This 176-square-mile preserve, most of it underwater, is home to thousands of assorted species of marine life—fish, crustaceans, sponges, you name it. Established in 1958, it was the first marine fishery reserve in the world and is one of the busiest parks in the Bahamas. While scuba diving and snorkeling are popular pastimes here, the real draw is the sheer natural beauty of the park, with its pristine waters and beaches. Most visitors are private yachters who sail by day and make use of the park's mooring balls to bed down in the harbor by night. Accessible by boat only.
Andros covers an area of 2,300 square miles and is the quintessential unspoiled Bahamas, a landscape laced with inlets and bights. Here and there, a faded sign announces a small inn or fishing resort (fishing is big here, naturally). Try Andros Island Bonefish Club (Cargill Creek, Andros Island; 242-368-5167; www.androsbonefishing.com) or Big Bite Guide Services (Mangrove Cay, South Andros Island; 242-369-0798; closed Sun. and the last two weeks in July through the end of September). For the uninitiated, bonefishing requires a small, flat-bottomed boat and a guide who poles the craft along while fishermen try to nab the slippery little bonefish with a fly rod. Specialists based on the Abaco islands include Drexel McIntosh (Coopers Town, Abaco Island; 242-456-6967; closed Aug.–Dec.) and Justin Sands (Marsh Harbour, Abaco Island; 242-367-3526; so popular you might have to book six months ahead!). If you're interested in deep-sea fishing, try Fish Rowe Charters (George Town, Exuma Island; 242-357-0870; www.fishrowecharters.com), while Top Cat Fishing, will take you fishing for wahoo, kingfish, and billfish close to Harbour Island. Any fish you catch will be cleaned so you can take it back to the chef at your hotel (242-333-2323; www.oceanfox.com/topcat.html; closed Sept.–Oct.).
The climax of Bahamian nightlife is, of course, Junkanoo, an ebullient celebration that lasts all night December 26 (Boxing Day, on the Bahamian calendar) and returns on New Year's Day. Expect an exuberant profusion of spangled costumes, clanking cowbells, goatskin drums, and conch shell horns. The loudest and most lavish Junkanoo takes place along Bay Street in Nassau, but you'll find echoes on Grand Bahama, Eleuthera, Abaco, and Bimini islands. Everyone joins in—musicians, dancers, revelers, spectators, locals, visitors, dignitaries, old folks, children. If you can't be around for the real thing, there's a Junkanoo parade during the Heritage Festival in June, and Marina Village on Paradise Island has its own mini-Junkanoos every Friday and Saturday.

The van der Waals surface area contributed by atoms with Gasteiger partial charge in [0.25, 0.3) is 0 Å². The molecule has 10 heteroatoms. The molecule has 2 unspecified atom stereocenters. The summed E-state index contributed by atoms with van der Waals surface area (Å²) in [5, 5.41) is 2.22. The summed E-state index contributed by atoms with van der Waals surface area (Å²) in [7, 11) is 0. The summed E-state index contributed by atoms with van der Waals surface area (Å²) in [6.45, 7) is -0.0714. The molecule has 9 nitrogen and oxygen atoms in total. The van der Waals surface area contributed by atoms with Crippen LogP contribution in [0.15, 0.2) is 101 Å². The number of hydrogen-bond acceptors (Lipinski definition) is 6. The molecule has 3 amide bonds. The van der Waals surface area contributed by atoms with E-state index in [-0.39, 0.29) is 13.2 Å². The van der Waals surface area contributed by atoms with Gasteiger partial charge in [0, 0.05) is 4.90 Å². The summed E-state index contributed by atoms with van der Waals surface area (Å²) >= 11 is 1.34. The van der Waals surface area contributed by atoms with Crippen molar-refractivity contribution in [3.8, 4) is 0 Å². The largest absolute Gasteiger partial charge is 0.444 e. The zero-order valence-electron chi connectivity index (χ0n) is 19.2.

With its 100 miles of lee shore, Eleuthera Island offers sailors scores of protected coves and more than 35 miles of untrampled sands, picturesque ports of call, and waterfront bars for mingling with fellow yachties. There are no yacht rentals on Eleuthera, but Duke Water Taxi and Boat Rental rents Boston Whalers (Main dock, Harbour Island; 242-359-7952). The Abaco islands, with a strong tradition of boat building and seafaring, are one of the finest corners of the Bahamas for sailing enthusiasts. (They're also the only place in the Bahamas where people can embark on "bareboat charters," ships without a crew.) The pace of life perks up noticeably twice a year during the islands' top sailing events: Regatta Time in Abaco in July and the All Abaco Regatta in September (both as much about partying as racing). Contact The Moorings Bareboat & Signature Yacht Charters to rent yachts (minimum, three days). It has 28 boats in its fleet, ranging from a Monohull Beneteau to a 4700 catamaran (The Moorings, Marsh Harbour, Great Abaco Island; 800-535-7289; www.go-abacos.com/conchinn/moorings; reserve well in advance).